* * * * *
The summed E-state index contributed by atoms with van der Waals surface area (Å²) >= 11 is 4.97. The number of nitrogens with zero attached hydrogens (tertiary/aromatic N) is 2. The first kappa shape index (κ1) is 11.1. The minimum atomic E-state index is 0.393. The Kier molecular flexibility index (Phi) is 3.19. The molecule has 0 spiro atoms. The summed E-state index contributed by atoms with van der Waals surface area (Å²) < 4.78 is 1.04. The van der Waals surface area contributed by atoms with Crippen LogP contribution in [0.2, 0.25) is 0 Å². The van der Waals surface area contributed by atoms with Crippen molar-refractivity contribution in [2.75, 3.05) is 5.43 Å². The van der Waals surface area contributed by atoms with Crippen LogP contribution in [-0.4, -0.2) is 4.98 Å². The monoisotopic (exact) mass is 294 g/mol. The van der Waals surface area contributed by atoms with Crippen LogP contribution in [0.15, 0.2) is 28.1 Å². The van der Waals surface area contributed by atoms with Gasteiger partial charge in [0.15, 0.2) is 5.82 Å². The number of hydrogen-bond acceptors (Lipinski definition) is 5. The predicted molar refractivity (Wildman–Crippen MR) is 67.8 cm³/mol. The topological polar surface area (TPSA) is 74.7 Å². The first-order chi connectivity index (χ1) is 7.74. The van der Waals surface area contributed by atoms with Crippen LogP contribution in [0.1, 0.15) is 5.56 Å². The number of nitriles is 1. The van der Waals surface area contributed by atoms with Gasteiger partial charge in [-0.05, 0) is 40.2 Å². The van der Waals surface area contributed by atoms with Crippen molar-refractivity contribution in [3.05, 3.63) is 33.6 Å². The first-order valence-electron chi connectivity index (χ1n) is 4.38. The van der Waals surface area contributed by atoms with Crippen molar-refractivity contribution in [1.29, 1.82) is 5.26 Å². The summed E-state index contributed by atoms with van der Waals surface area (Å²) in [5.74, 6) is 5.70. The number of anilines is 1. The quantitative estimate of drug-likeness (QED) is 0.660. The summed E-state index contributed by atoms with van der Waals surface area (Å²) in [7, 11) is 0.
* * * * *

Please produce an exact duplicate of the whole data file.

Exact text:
The summed E-state index contributed by atoms with van der Waals surface area (Å²) >= 11 is 4.97. The number of nitrogens with zero attached hydrogens (tertiary/aromatic N) is 2. The first kappa shape index (κ1) is 11.1. The minimum atomic E-state index is 0.393. The Kier molecular flexibility index (Phi) is 3.19. The molecule has 0 spiro atoms. The summed E-state index contributed by atoms with van der Waals surface area (Å²) < 4.78 is 1.04. The van der Waals surface area contributed by atoms with Crippen LogP contribution in [0.2, 0.25) is 0 Å². The van der Waals surface area contributed by atoms with Crippen molar-refractivity contribution in [2.75, 3.05) is 5.43 Å². The van der Waals surface area contributed by atoms with Crippen LogP contribution in [-0.4, -0.2) is 4.98 Å². The monoisotopic (exact) mass is 294 g/mol. The van der Waals surface area contributed by atoms with Crippen LogP contribution in [0.15, 0.2) is 28.1 Å². The van der Waals surface area contributed by atoms with Gasteiger partial charge in [0.15, 0.2) is 5.82 Å². The number of hydrogen-bond acceptors (Lipinski definition) is 5. The predicted molar refractivity (Wildman–Crippen MR) is 67.8 cm³/mol. The topological polar surface area (TPSA) is 74.7 Å². The first-order chi connectivity index (χ1) is 7.74. The van der Waals surface area contributed by atoms with Crippen LogP contribution in [0.1, 0.15) is 5.56 Å². The number of nitriles is 1. The van der Waals surface area contributed by atoms with Gasteiger partial charge in [-0.05, 0) is 40.2 Å². The van der Waals surface area contributed by atoms with Crippen molar-refractivity contribution in [3.05, 3.63) is 33.6 Å². The first-order valence-electron chi connectivity index (χ1n) is 4.38. The van der Waals surface area contributed by atoms with Crippen molar-refractivity contribution in [1.29, 1.82) is 5.26 Å². The summed E-state index contributed by atoms with van der Waals surface area (Å²) in [5.74, 6) is 5.70. The number of anilines is 1. The quantitative estimate of drug-likeness (QED) is 0.660. The summed E-state index contributed by atoms with van der Waals surface area (Å²) in [7, 11) is 0.